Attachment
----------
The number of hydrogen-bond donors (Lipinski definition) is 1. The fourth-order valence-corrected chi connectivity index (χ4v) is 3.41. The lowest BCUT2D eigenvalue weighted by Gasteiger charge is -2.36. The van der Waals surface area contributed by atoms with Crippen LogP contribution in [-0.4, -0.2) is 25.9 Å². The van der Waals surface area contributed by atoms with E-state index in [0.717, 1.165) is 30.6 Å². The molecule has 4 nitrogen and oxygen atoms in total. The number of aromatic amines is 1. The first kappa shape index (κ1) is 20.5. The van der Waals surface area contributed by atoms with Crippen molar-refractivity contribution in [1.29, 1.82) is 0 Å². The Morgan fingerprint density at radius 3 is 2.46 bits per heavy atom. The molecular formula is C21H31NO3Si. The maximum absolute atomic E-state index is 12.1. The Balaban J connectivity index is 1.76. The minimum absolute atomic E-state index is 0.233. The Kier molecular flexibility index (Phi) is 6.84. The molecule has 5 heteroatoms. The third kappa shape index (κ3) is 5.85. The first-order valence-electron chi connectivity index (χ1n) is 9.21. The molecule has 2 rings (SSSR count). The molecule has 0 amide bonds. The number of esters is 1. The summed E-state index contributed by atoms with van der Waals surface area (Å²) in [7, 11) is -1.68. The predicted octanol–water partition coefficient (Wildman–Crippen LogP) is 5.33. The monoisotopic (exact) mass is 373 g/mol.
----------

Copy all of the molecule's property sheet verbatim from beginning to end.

The number of hydrogen-bond donors (Lipinski definition) is 1. The fourth-order valence-corrected chi connectivity index (χ4v) is 3.41. The lowest BCUT2D eigenvalue weighted by Gasteiger charge is -2.36. The van der Waals surface area contributed by atoms with Crippen LogP contribution in [-0.4, -0.2) is 25.9 Å². The van der Waals surface area contributed by atoms with E-state index in [0.717, 1.165) is 30.6 Å². The molecule has 4 nitrogen and oxygen atoms in total. The number of aromatic amines is 1. The first kappa shape index (κ1) is 20.5. The van der Waals surface area contributed by atoms with Crippen molar-refractivity contribution in [1.29, 1.82) is 0 Å². The Morgan fingerprint density at radius 3 is 2.46 bits per heavy atom. The molecular formula is C21H31NO3Si. The maximum absolute atomic E-state index is 12.1. The Balaban J connectivity index is 1.76. The minimum absolute atomic E-state index is 0.233. The Kier molecular flexibility index (Phi) is 6.84. The molecule has 5 heteroatoms. The third kappa shape index (κ3) is 5.85. The first-order valence-electron chi connectivity index (χ1n) is 9.21. The molecule has 2 rings (SSSR count). The molecule has 0 amide bonds. The number of esters is 1. The summed E-state index contributed by atoms with van der Waals surface area (Å²) in [7, 11) is -1.68. The predicted octanol–water partition coefficient (Wildman–Crippen LogP) is 5.33. The monoisotopic (exact) mass is 373 g/mol.